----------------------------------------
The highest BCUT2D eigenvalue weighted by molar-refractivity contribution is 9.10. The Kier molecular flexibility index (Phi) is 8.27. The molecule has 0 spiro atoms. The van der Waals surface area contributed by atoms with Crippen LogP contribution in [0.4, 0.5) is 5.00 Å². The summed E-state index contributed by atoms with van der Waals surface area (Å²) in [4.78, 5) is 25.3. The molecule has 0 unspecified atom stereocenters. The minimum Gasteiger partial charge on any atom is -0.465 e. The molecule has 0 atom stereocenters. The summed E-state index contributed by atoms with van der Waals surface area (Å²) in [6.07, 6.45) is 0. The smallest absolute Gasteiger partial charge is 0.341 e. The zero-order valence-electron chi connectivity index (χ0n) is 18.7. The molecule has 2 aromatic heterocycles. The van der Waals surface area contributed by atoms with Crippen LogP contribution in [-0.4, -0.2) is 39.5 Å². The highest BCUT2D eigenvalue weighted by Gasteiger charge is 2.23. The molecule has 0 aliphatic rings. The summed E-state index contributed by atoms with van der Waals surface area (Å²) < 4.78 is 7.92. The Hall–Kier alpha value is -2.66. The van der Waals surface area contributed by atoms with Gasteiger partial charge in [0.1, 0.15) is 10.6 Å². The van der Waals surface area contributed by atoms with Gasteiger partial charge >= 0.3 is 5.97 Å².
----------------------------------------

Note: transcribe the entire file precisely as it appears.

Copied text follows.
The highest BCUT2D eigenvalue weighted by molar-refractivity contribution is 9.10. The Kier molecular flexibility index (Phi) is 8.27. The molecule has 0 spiro atoms. The van der Waals surface area contributed by atoms with Crippen LogP contribution in [0.4, 0.5) is 5.00 Å². The summed E-state index contributed by atoms with van der Waals surface area (Å²) in [4.78, 5) is 25.3. The molecule has 0 unspecified atom stereocenters. The minimum Gasteiger partial charge on any atom is -0.465 e. The molecule has 0 atom stereocenters. The summed E-state index contributed by atoms with van der Waals surface area (Å²) in [6.07, 6.45) is 0. The smallest absolute Gasteiger partial charge is 0.341 e. The zero-order valence-electron chi connectivity index (χ0n) is 18.7. The molecule has 2 aromatic heterocycles. The van der Waals surface area contributed by atoms with Crippen LogP contribution in [-0.4, -0.2) is 39.5 Å². The highest BCUT2D eigenvalue weighted by Gasteiger charge is 2.23. The molecule has 0 aliphatic rings. The summed E-state index contributed by atoms with van der Waals surface area (Å²) < 4.78 is 7.92. The Hall–Kier alpha value is -2.66. The van der Waals surface area contributed by atoms with Gasteiger partial charge in [0.1, 0.15) is 10.6 Å². The van der Waals surface area contributed by atoms with Gasteiger partial charge >= 0.3 is 5.97 Å².